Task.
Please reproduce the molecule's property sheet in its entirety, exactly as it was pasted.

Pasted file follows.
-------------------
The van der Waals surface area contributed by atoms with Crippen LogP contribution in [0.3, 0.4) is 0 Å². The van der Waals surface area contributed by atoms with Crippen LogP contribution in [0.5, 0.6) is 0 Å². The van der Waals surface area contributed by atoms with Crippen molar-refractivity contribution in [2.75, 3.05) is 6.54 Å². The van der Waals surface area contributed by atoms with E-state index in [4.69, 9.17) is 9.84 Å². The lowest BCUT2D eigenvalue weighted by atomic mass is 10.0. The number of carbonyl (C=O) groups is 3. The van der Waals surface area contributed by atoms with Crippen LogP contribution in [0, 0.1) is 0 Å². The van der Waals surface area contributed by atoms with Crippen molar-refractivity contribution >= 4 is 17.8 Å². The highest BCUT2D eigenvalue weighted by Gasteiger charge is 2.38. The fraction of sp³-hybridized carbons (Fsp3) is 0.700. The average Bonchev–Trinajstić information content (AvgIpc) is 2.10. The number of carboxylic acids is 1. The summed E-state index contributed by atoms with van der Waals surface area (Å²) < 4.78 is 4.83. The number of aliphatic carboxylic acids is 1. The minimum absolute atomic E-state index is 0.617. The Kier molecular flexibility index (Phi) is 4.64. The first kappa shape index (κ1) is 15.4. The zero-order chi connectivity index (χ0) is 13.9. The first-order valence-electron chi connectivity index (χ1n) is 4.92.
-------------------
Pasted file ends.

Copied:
The van der Waals surface area contributed by atoms with Crippen LogP contribution in [0.3, 0.4) is 0 Å². The van der Waals surface area contributed by atoms with Crippen LogP contribution in [0.5, 0.6) is 0 Å². The van der Waals surface area contributed by atoms with Crippen molar-refractivity contribution in [2.75, 3.05) is 6.54 Å². The van der Waals surface area contributed by atoms with E-state index in [4.69, 9.17) is 9.84 Å². The lowest BCUT2D eigenvalue weighted by atomic mass is 10.0. The number of carbonyl (C=O) groups is 3. The van der Waals surface area contributed by atoms with Crippen LogP contribution in [0, 0.1) is 0 Å². The van der Waals surface area contributed by atoms with Crippen molar-refractivity contribution >= 4 is 17.8 Å². The highest BCUT2D eigenvalue weighted by Gasteiger charge is 2.38. The fraction of sp³-hybridized carbons (Fsp3) is 0.700. The average Bonchev–Trinajstić information content (AvgIpc) is 2.10. The number of carboxylic acids is 1. The summed E-state index contributed by atoms with van der Waals surface area (Å²) < 4.78 is 4.83. The number of aliphatic carboxylic acids is 1. The minimum absolute atomic E-state index is 0.617. The Kier molecular flexibility index (Phi) is 4.64. The first kappa shape index (κ1) is 15.4. The zero-order chi connectivity index (χ0) is 13.9. The first-order valence-electron chi connectivity index (χ1n) is 4.92.